Klimt 1918 - Just In Case We’ll Never Meet Again
11 songs (50:07)
Release year: 2008
Klimt 1918, Prophecy
Reviewed by Goat

Named after the father of the Neorealist movement, Gustav Klimt, and his year of death, it’s initially hard to pigeonhole this Italian band. Formed in 1999 and then playing Gothic Metal, something pretty damn significant clearly happened along the way. At first, the general Emo-ishness of it all uncomfortably reminds you of mainstream whiny-voiced piano-abusers Snow Patrol, but once you realise the amount of influence that the band takes from Post-Rock, it all clicks. Big, spacey riffs that fill the aural atmosphere with cotton wool, epic hook-laden vocals, energetic drumming – it’s Sigur Rós meets recent Katatonia, as played by U2!

Clearly this isn’t going to appeal to the most necro of you, but if you don’t mind hooks with your ear candy, then you’ll be in heaven. This is quite literally teetering on the edge of the mainstream – one hit video and it’s easy to imagine them getting serious radio play. As it is, all that holds them back is the production, which makes the ensuing racket quite noisy at times, verging on a ‘live’ sound. There’s not a great deal of difference between the songs; you’re virtually guaranteed to find at least one hook every two minutes or so, and the frequent brief yet atmospheric instrumental sections came pretty damn close to earning this a ‘progressive’ tag.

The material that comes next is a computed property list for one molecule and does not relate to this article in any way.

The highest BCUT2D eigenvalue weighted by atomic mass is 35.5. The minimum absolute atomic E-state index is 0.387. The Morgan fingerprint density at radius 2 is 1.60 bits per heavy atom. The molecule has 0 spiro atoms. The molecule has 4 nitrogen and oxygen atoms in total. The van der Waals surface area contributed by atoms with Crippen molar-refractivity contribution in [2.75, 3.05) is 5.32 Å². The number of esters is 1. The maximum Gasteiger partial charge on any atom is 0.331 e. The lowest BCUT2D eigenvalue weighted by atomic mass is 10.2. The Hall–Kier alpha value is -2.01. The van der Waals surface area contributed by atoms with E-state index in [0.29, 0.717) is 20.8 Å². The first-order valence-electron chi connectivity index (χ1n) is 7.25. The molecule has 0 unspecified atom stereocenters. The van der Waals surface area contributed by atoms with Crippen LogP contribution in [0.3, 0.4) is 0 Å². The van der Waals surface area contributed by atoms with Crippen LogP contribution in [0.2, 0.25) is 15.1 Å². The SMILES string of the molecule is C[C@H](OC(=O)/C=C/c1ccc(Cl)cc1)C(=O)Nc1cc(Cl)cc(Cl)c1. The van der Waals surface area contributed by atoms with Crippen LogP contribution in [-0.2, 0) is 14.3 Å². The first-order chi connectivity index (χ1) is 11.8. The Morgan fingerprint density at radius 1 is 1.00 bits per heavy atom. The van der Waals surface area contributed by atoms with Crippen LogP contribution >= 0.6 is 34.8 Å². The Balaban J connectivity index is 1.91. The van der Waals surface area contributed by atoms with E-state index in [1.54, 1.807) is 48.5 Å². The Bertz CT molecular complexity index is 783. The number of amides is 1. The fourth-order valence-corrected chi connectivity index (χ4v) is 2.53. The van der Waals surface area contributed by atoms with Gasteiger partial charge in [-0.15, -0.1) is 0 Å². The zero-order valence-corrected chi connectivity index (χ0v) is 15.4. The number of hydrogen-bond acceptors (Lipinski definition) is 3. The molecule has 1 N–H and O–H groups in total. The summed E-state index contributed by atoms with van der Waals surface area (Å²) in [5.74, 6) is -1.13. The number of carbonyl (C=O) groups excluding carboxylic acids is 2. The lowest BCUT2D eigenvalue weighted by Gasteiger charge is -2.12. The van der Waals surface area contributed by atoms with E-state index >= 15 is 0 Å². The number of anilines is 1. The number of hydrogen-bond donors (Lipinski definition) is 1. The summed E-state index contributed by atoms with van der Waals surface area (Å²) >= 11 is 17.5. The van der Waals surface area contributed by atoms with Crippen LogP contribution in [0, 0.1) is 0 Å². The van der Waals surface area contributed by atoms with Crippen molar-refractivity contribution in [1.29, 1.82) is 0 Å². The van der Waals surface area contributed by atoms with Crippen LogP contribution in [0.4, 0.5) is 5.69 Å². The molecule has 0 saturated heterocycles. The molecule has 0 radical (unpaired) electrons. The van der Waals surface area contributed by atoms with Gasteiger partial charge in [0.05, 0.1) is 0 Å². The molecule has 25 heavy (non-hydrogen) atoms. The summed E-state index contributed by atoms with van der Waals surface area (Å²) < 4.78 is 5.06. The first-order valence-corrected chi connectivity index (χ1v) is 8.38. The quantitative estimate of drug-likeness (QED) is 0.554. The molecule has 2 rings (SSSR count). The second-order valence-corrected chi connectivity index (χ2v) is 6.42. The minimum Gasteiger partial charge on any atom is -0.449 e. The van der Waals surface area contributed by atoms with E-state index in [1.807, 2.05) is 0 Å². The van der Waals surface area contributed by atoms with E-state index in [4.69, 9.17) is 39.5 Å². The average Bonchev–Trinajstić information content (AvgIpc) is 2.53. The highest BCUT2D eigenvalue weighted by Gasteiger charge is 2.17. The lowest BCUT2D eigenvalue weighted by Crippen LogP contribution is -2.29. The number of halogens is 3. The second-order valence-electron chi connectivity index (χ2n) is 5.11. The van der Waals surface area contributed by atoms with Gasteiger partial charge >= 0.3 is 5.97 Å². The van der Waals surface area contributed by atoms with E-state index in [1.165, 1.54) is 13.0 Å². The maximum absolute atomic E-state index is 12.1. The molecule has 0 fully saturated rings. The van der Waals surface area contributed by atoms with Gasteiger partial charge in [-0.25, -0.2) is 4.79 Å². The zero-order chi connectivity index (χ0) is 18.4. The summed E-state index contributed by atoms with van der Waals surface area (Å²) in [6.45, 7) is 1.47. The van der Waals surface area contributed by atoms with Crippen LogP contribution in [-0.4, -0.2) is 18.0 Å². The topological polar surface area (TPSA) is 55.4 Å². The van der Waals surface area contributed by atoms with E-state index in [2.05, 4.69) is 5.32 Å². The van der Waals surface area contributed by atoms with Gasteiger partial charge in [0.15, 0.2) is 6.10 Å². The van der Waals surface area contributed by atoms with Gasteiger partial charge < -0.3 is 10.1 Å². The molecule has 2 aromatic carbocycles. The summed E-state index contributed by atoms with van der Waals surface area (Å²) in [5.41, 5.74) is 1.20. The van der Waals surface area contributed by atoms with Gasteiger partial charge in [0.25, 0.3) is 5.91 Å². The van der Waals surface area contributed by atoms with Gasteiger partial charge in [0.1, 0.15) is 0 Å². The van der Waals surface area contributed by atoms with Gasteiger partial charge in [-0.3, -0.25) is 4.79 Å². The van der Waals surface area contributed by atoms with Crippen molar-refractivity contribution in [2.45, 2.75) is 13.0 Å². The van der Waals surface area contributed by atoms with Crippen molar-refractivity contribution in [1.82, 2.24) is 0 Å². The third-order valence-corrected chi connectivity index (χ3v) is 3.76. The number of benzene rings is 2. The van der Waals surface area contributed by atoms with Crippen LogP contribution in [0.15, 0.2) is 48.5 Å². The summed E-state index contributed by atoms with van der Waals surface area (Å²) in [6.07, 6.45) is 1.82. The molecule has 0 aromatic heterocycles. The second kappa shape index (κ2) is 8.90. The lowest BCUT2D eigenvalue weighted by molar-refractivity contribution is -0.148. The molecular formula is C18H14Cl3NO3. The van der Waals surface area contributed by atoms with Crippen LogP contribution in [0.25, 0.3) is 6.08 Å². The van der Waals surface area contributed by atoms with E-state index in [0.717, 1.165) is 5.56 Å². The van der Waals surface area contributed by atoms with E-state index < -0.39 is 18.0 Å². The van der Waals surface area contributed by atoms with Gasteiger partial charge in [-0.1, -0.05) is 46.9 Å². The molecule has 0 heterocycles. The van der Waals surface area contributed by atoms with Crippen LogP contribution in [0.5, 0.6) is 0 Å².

That it ultimately didn’t is no reflection on Klimt 1918 themselves, as there’s much to be excited about on Just In Case We’ll Never Meet Again (Music For The Cassette Generation) – to give it its full name – to worry about genres. All musicians involved are more than capable, writing big epic songs that stay with you for a long time after; the only point of difference may be vocalist Marco’s voice, which has a noticeable accent. The odds are, though, that if you’ve read this far without grunting in despair you’re quite capable of enduring someone who can actually sing, and you’ll come to love Klimt 1918.

In the end, the best way to approach Just In Case… is with complete and utter open-mindedness – forget those Emo aspects, forget that it sounds vaguely like something you accidentally heard on the radio the other week, forget what your Gorgoroth-loving mates would say if they came across it in your collection – just listen to a band that makes beautiful music, and appreciate them for that fact alone.

Killing Songs :
The Breathtaking Days (Via Lactea), Skygazer, The Graduate, Just An Interlude In Your Life, Suspense Music, All Summer Long
Goat quoted 84 / 100
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There are 2 replies to this review. Last one on Tue Sep 02, 2008 12:21 am
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